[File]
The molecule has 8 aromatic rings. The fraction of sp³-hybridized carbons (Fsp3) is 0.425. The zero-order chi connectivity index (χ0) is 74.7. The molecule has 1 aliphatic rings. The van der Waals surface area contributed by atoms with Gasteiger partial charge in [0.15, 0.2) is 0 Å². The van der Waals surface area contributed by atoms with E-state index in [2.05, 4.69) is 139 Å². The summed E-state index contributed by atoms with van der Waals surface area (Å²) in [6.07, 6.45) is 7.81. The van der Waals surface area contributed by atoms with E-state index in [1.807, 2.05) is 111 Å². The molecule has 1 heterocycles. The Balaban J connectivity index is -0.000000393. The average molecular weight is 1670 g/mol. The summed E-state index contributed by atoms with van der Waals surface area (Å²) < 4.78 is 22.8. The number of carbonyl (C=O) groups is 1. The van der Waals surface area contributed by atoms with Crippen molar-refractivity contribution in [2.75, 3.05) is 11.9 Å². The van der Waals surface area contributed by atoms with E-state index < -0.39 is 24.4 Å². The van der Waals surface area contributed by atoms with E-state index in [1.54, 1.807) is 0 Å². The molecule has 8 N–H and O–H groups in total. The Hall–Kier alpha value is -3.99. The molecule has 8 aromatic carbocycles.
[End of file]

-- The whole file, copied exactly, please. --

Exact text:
The molecule has 8 aromatic rings. The fraction of sp³-hybridized carbons (Fsp3) is 0.425. The zero-order chi connectivity index (χ0) is 74.7. The molecule has 1 aliphatic rings. The van der Waals surface area contributed by atoms with Gasteiger partial charge in [0.15, 0.2) is 0 Å². The van der Waals surface area contributed by atoms with E-state index in [2.05, 4.69) is 139 Å². The summed E-state index contributed by atoms with van der Waals surface area (Å²) in [6.07, 6.45) is 7.81. The van der Waals surface area contributed by atoms with E-state index in [1.807, 2.05) is 111 Å². The molecule has 1 heterocycles. The Balaban J connectivity index is -0.000000393. The average molecular weight is 1670 g/mol. The summed E-state index contributed by atoms with van der Waals surface area (Å²) < 4.78 is 22.8. The number of carbonyl (C=O) groups is 1. The van der Waals surface area contributed by atoms with Crippen molar-refractivity contribution in [2.75, 3.05) is 11.9 Å². The van der Waals surface area contributed by atoms with E-state index < -0.39 is 24.4 Å². The van der Waals surface area contributed by atoms with E-state index in [1.54, 1.807) is 0 Å². The molecule has 8 N–H and O–H groups in total. The Hall–Kier alpha value is -3.99. The molecule has 8 aromatic carbocycles.